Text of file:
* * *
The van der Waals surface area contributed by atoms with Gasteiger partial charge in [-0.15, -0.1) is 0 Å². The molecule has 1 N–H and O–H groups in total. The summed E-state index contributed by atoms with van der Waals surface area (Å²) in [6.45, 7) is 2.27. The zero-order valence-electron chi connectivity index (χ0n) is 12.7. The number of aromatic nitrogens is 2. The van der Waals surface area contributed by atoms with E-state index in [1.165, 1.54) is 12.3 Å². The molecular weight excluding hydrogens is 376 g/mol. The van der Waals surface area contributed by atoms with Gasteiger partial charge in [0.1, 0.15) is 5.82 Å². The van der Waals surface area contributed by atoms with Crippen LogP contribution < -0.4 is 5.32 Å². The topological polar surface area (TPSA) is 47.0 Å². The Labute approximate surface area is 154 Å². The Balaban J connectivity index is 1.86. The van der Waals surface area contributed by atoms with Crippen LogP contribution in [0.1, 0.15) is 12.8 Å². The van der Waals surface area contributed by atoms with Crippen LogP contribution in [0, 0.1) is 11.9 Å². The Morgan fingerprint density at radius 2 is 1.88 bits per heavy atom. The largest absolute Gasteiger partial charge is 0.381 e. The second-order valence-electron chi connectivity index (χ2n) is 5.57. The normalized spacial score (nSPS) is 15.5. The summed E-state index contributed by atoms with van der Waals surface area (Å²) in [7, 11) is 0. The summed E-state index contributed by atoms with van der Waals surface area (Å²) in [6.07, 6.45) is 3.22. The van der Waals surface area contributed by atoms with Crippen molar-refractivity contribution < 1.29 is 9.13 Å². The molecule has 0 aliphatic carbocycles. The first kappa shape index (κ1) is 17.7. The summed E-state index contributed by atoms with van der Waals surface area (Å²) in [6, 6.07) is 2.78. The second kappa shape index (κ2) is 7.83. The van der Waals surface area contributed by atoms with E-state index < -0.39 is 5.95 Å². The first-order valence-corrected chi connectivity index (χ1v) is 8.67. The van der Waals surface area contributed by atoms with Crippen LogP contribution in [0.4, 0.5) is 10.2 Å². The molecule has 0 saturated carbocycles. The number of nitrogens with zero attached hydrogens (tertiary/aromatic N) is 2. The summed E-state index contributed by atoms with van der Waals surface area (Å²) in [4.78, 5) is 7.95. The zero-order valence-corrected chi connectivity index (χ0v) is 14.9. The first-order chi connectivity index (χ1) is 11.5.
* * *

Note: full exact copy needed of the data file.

The van der Waals surface area contributed by atoms with Gasteiger partial charge in [-0.15, -0.1) is 0 Å². The molecule has 1 N–H and O–H groups in total. The summed E-state index contributed by atoms with van der Waals surface area (Å²) in [6.45, 7) is 2.27. The zero-order valence-electron chi connectivity index (χ0n) is 12.7. The number of aromatic nitrogens is 2. The van der Waals surface area contributed by atoms with E-state index in [1.165, 1.54) is 12.3 Å². The molecular weight excluding hydrogens is 376 g/mol. The van der Waals surface area contributed by atoms with Gasteiger partial charge in [0.1, 0.15) is 5.82 Å². The van der Waals surface area contributed by atoms with Crippen LogP contribution < -0.4 is 5.32 Å². The topological polar surface area (TPSA) is 47.0 Å². The Labute approximate surface area is 154 Å². The Balaban J connectivity index is 1.86. The van der Waals surface area contributed by atoms with Crippen LogP contribution in [0.1, 0.15) is 12.8 Å². The van der Waals surface area contributed by atoms with Crippen LogP contribution in [0, 0.1) is 11.9 Å². The Morgan fingerprint density at radius 2 is 1.88 bits per heavy atom. The largest absolute Gasteiger partial charge is 0.381 e. The second-order valence-electron chi connectivity index (χ2n) is 5.57. The normalized spacial score (nSPS) is 15.5. The summed E-state index contributed by atoms with van der Waals surface area (Å²) in [7, 11) is 0. The summed E-state index contributed by atoms with van der Waals surface area (Å²) in [6.07, 6.45) is 3.22. The van der Waals surface area contributed by atoms with Crippen molar-refractivity contribution < 1.29 is 9.13 Å². The molecule has 0 aliphatic carbocycles. The first kappa shape index (κ1) is 17.7. The summed E-state index contributed by atoms with van der Waals surface area (Å²) in [6, 6.07) is 2.78. The second kappa shape index (κ2) is 7.83. The van der Waals surface area contributed by atoms with E-state index < -0.39 is 5.95 Å². The first-order valence-corrected chi connectivity index (χ1v) is 8.67. The van der Waals surface area contributed by atoms with Crippen LogP contribution in [0.4, 0.5) is 10.2 Å². The molecule has 0 saturated carbocycles. The number of nitrogens with zero attached hydrogens (tertiary/aromatic N) is 2. The summed E-state index contributed by atoms with van der Waals surface area (Å²) in [4.78, 5) is 7.95. The zero-order valence-corrected chi connectivity index (χ0v) is 14.9. The first-order chi connectivity index (χ1) is 11.5.